My first foray into clinical research was after my first year of medical school when I joined the research team of Dr. John Marshall in endocrinology. There, I learned about a clinical disorder called polycystic ovary syndrome, or PCOS, which I thought at the time was rare and only involved adult women. This syndrome occurs when women make too much male hormone (androgen) and have anovulatory menstrual cycles. The excess androgen can cause severe cosmetic problems of male-patterned hair growth (i.e., facial hair) and acne, while anovulation can lead to irregular, bothersome periods and infertility. That exposure to clinical research was one of several which formed my interest in endocrinology as a career.
Since that time, I’ve developed a better appreciation for how common and problematic PCOS is for both girls and women. PCOS affects 6-8% of all reproductive-aged women—with increased prevalence (30%) in overweight women—which is ~105 million women between the ages of 15-49 years old worldwide. PCOS is also the leading single cause of female infertility and is associated with a host of metabolic problems including obesity, type 2 diabetes mellitus (DM), dyslipidemia, hypertension, cerebrovascular disease, cardiovascular disease markers, and possibly gestational DM and pre-eclampsia. Evaluation and treatment of PCOS and its co-morbidities have been estimated to cost ~ $4.37 billion in 2004 dollars annually, with ~40% due to the burden of increased prevalence of diabetes alone. We are just beginning to understand how excess androgen during puberty is a forerunner to adult PCOS.
Here at UVA, we’ve learned that 60-70% of girls with obesity already have elevated androgen levels, even before starting pubertal development. The focus of medical care for this disorder has been primarily treatment of adult women, as the precise mechanisms of early pathogenesis of this disorder are still unclear and therefore prevention is elusive. Understanding how excess androgen exposure during puberty—a time critical to developing one’s reproductive potential—contributes to the early etiologies of PCOS is essential for devising strategies/therapies for preventing the full-blown disorder.
Clinically, I care for hundreds of girls dealing with PCOS and/or androgen excess here at UVA. I now realize how much PCOS affects girls (not just adult women) in our local communities. I’ve also become very aware of the lack of information that we as a medical community have about how to treat girls during the very early stages of the disorder or how to prevent problems if we identify a girl at risk.
Therefore, I’ve reconnected with Dr. Marshall and his colleagues at the UVA Center for Research in Reproduction (CRR)—an NIH resource for hormone assay assessments—to investigate early pathophysiology of PCOS to try to discover ways to prevent and/or treat the disorder in girls. Specifically, I am funded by a K23 Patient-Oriented Research Career Development Award by the NIH Eunice Kennedy Shriver National Institute for Child Health and Human Development (NICHD) to study adrenal and ovarian sources of androgens in overweight girls throughout puberty and to try to diminish excess androgen responses with different potential therapies, including metformin and spironolactone. Additionally, I’m involved with ongoing studies at the CRR funded via the NIH NICHD Specialized Cooperative Centers Program in Reproduction and Infertility Research. These studies test how insulin resistance is related to androgen production and to gonadotropin (pituitary puberty hormone) regulation during puberty in overweight girls. We are identifying possible mechanisms via which obesity relates to androgen excess and to the development of PCOS in pubertal girls. In the process—as a somewhat unexpected but fulfilling bonus—we are also learning details about normal pubertal maturation in girls that have been previously unknown. (It’s still amazing to me that we don’t understand why things happen normally!)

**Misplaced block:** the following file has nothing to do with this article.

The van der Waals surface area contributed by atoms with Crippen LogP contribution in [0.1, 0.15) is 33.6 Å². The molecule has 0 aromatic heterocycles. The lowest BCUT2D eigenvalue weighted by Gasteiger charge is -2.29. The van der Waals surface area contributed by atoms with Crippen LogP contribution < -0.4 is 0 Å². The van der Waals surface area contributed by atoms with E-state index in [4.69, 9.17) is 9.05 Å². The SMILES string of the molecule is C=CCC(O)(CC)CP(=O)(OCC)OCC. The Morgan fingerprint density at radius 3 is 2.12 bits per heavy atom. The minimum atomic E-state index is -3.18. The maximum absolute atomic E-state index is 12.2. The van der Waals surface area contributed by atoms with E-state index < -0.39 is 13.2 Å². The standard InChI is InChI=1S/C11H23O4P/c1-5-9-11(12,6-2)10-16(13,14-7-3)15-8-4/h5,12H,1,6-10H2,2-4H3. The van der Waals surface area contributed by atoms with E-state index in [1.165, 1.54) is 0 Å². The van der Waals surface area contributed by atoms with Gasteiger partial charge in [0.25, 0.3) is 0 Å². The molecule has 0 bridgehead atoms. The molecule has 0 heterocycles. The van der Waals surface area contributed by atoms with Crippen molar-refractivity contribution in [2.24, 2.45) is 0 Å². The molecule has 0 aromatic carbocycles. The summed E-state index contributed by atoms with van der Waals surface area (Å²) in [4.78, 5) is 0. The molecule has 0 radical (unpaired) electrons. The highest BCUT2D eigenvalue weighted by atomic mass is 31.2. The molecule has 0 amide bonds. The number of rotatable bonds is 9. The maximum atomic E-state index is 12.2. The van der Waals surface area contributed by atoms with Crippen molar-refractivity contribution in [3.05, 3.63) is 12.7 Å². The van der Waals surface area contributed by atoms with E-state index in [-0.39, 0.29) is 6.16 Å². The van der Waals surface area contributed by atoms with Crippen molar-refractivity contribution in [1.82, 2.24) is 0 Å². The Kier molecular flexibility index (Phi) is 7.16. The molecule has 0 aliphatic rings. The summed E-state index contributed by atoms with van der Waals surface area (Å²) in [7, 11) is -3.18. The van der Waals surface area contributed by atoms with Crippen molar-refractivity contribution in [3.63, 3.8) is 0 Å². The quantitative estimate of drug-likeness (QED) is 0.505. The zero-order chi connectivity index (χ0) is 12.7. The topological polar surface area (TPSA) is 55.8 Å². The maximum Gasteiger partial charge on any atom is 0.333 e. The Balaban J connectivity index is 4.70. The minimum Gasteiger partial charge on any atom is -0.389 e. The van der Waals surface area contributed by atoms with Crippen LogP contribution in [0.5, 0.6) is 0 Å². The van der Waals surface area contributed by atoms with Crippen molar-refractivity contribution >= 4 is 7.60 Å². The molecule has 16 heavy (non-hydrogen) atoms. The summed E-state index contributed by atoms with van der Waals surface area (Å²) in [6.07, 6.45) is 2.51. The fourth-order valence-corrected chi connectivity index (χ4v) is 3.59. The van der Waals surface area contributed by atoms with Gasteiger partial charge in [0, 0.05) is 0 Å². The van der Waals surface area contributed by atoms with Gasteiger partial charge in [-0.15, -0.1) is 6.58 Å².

A very fun part of my job has been to develop with Susan Cluett, CPNP, at the Children’s Fitness Clinic, and in collaboration with the CRR and Kohl’s, a fitness support program for girls called Go Girls! This has been a way for me to model the healthy behavior I advise during my clinics, to educate girls and their families about the dangers of inactivity and unhealthy eating behaviors, and to motivate girls to make real lifestyle changes. I became Zumba licensed to provide a fun and tailor-able form of exercise for the girls. I enjoy hearing the perspectives that the girls share during the program—it helps me to become a better clinician! Overall, the program has been very successful so far and we plan to expand the program throughout the Charlottesville and surrounding communities.
I love that my job allows me to provide care for girls struggling with PCOS in clinical and recreational settings, as well as engage in cutting-edge research that may lead to discoveries that eventually evolve into better care for my patients.
Filed Under: Spotlight